In the third volume we followed them throughout their venturesome doings in the northwest. "The Bungalow Boys in the Great Northwest" showed how pluck and self-reliance can win out even against such a combination as the boys found in the "Chinese runners." The fourth volume dealt with their voyage on the Great Lakes. The mysteries of Castle Rock Island, the ways of the wreckers who captured the lads, and the daring manner in which the boys escaped from the ruined lighthouse, all were set forth in the book in question, which bore the title, "The Bungalow Boys on the Great Lakes."
Now the Bungalow Boys found themselves setting forth on a voyage to the Northland on board a fine, staunch steamer. That adventures and possibly perils lay ahead of them they could not doubt; but just what the object of the voyage was, had not been revealed to them.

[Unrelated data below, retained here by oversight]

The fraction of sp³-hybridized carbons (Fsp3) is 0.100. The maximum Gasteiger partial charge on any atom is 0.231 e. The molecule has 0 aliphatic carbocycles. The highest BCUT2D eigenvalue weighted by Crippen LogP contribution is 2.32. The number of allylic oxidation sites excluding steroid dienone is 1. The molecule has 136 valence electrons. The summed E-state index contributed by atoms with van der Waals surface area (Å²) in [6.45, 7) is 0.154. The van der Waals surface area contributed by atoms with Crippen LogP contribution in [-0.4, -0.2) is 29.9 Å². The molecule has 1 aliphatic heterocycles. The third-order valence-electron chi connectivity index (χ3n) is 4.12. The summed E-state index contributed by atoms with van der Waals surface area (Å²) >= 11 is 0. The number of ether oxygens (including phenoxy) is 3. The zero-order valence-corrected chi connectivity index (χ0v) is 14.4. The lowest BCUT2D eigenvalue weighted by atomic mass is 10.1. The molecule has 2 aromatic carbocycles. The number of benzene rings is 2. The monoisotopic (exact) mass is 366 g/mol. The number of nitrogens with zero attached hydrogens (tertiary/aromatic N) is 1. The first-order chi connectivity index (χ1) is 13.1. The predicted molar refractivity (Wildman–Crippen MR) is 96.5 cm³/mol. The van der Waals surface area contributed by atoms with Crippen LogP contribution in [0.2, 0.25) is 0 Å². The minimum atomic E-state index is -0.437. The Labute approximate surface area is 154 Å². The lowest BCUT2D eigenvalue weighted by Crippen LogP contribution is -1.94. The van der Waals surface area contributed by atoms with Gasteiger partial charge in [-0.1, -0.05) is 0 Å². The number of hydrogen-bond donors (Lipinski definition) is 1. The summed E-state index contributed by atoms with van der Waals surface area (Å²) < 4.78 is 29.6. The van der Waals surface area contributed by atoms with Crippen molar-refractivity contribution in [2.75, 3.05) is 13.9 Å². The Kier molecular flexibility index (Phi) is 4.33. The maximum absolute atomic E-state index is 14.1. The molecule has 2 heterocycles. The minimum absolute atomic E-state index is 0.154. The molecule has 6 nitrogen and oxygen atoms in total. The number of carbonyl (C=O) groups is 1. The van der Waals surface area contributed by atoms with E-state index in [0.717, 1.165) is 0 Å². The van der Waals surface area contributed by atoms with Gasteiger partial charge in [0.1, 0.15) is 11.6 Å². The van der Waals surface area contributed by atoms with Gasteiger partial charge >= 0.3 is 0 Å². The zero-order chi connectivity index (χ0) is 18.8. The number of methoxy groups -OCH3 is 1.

Tom had stuck to the strict truth when he told the reporter that he did not know anything about the voyage. His uncle had merely invited Jack and himself to take a "sea voyage." At the lad's solicitation, Sandy had been allowed to make one of the party. Of course, the boys would not have been taken from their studies to make this trip, but the headmaster of the academy that they all attended had been taken very ill a short time before and the school had been temporarily closed.